Monday, May 09, 2011

Digging the Dirt / May in the Garden

Previously published in the Hoopa People News, copyright 2008, Harvest McCampbell.

When Food Prices Rise, Planting a Garden is Wise

Sticker shock increasingly hounds our food shopping decisions. Unfortunately, this trend is set to continue, at least through next winter, as both fuel and food prices continue to rise. Several factors are at play, forcing staple supplies to dwindle while demand increases. First, looking at the supply side, climate change and other forces have brought agricultural woes to nearly every continent. Australia, Africa, Asia, and Europe have all had major crop failures affecting grains and other staples; more crop failures are predicted for this year--including right here in the US. Meanwhile, less land has been devoted to growing food; because of urbanization, industrialization, and demand for agricultural crops to produce ethanol and bio-diesel.

Demand for bio-fuels ties food prices to fuel prices, and fuel is still going up. (Meanwhile, most of our food is planted, tended, harvested, stored, and transported using large amounts of fuel, further tying the costs of food to petroleum.) Other factors contributing to demand include our growing planetary population and the increasing middle class in China and India-- who now consume more grain and more grain fed animal products than ever before. In the world-wide economy, there are many demands on the available food. Prices are expected to continue going up until the supply meets or exceeds the demand. (For more information and documentation see:

It’s Time to Get Growing!

Whether you want to help keep your families food budget in bounds, or are thinking of growing a market garden to make a little cash, there has never been a better time to get growing. While tomatoes, peppers, and summer squash are part of the pleasures of summer, with food prices on the rise, I would like to encourage everyone to plant some crops that can be saved for winter. Here are some ideas.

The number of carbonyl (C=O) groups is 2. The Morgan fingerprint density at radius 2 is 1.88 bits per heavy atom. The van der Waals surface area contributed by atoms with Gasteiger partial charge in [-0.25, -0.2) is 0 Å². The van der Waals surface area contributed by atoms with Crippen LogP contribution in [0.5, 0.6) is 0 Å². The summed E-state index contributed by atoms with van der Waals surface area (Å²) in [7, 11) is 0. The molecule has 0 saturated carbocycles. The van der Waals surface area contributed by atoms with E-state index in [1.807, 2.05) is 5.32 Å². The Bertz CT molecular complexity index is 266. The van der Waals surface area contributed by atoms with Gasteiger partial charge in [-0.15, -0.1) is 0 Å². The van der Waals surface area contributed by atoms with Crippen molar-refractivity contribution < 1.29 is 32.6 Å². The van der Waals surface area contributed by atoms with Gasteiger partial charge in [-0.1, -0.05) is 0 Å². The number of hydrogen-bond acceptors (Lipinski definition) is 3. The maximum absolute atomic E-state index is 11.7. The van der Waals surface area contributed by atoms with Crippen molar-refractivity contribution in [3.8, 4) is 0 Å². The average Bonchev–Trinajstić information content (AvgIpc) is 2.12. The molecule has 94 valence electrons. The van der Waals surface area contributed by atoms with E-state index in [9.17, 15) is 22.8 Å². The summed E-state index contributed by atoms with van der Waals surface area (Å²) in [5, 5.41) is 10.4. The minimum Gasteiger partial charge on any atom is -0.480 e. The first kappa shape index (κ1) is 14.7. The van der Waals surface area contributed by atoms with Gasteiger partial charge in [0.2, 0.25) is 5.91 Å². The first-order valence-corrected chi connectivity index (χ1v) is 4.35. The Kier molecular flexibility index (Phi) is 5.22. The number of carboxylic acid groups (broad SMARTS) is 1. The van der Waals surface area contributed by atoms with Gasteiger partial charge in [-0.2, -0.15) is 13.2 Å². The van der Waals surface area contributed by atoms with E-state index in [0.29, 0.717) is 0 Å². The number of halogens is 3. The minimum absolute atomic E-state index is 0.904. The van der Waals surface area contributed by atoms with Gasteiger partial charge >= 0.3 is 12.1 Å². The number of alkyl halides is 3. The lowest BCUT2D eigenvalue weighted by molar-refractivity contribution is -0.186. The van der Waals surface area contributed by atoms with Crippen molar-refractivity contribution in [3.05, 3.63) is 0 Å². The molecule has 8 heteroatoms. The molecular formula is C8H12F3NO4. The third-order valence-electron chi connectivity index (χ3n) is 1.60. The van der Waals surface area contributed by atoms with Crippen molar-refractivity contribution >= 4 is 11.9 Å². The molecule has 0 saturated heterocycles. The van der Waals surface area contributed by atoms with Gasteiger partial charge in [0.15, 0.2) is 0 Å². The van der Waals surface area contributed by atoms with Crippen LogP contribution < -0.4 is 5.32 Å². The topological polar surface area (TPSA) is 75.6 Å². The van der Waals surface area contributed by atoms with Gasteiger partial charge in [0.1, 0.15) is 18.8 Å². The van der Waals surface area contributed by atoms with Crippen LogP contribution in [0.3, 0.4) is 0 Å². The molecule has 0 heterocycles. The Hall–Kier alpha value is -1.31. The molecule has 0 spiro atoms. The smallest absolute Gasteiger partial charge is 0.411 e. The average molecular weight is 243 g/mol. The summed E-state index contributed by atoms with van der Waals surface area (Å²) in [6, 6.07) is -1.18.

Jerusalem Artichokes are at the top of the list for productivity. Plant them now, and dig their delicious tubers beginning this fall. Each plant produces between five and fifteen pounds of food! (They can be very expensive in catalogs; however, they are available at reasonable prices locally.)

Pumpkins and Winter Squash store well, are easy to grow, nutritious, and yummy. Seeds and starts are widely available at nurseries and generally reasonably priced.

Potatoes thrive in cool moist weather. Anytime you find yourself in possession of sprouting potatoes you can plant them in the home garden. Mulch them well for the best crops. I have been teaming up potatoes with squash. If we don’t have a hot summer, at least the potatoes should produce; and if the sun decides to warm things up, the squash will help shade the potatoes.